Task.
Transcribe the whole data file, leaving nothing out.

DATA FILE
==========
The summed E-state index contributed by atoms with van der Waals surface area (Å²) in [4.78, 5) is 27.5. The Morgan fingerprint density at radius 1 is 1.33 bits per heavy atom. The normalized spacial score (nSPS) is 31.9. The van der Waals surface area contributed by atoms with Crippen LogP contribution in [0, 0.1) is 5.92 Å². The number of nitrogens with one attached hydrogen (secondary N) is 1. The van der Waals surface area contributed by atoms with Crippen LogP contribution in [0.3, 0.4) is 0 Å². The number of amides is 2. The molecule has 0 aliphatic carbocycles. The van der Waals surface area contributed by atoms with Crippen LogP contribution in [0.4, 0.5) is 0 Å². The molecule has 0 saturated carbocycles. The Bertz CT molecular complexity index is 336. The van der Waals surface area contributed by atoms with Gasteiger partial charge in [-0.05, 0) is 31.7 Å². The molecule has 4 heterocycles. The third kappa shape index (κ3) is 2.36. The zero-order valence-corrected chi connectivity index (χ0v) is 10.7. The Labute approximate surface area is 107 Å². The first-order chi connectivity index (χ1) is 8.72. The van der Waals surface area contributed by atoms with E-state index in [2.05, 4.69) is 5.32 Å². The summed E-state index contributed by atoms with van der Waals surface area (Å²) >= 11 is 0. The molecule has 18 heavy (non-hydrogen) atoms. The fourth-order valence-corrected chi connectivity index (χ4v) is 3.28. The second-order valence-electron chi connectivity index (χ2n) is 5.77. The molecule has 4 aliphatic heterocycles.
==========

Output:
The summed E-state index contributed by atoms with van der Waals surface area (Å²) in [4.78, 5) is 27.5. The Morgan fingerprint density at radius 1 is 1.33 bits per heavy atom. The normalized spacial score (nSPS) is 31.9. The van der Waals surface area contributed by atoms with Crippen LogP contribution in [0, 0.1) is 5.92 Å². The number of nitrogens with one attached hydrogen (secondary N) is 1. The van der Waals surface area contributed by atoms with Crippen LogP contribution in [0.3, 0.4) is 0 Å². The number of amides is 2. The molecule has 0 aliphatic carbocycles. The van der Waals surface area contributed by atoms with Crippen LogP contribution in [0.4, 0.5) is 0 Å². The molecule has 0 saturated carbocycles. The Bertz CT molecular complexity index is 336. The van der Waals surface area contributed by atoms with Gasteiger partial charge in [-0.05, 0) is 31.7 Å². The molecule has 4 heterocycles. The third kappa shape index (κ3) is 2.36. The zero-order valence-corrected chi connectivity index (χ0v) is 10.7. The Labute approximate surface area is 107 Å². The first-order chi connectivity index (χ1) is 8.72. The van der Waals surface area contributed by atoms with E-state index in [2.05, 4.69) is 5.32 Å². The summed E-state index contributed by atoms with van der Waals surface area (Å²) >= 11 is 0. The molecule has 18 heavy (non-hydrogen) atoms. The fourth-order valence-corrected chi connectivity index (χ4v) is 3.28. The second-order valence-electron chi connectivity index (χ2n) is 5.77. The molecule has 4 aliphatic heterocycles.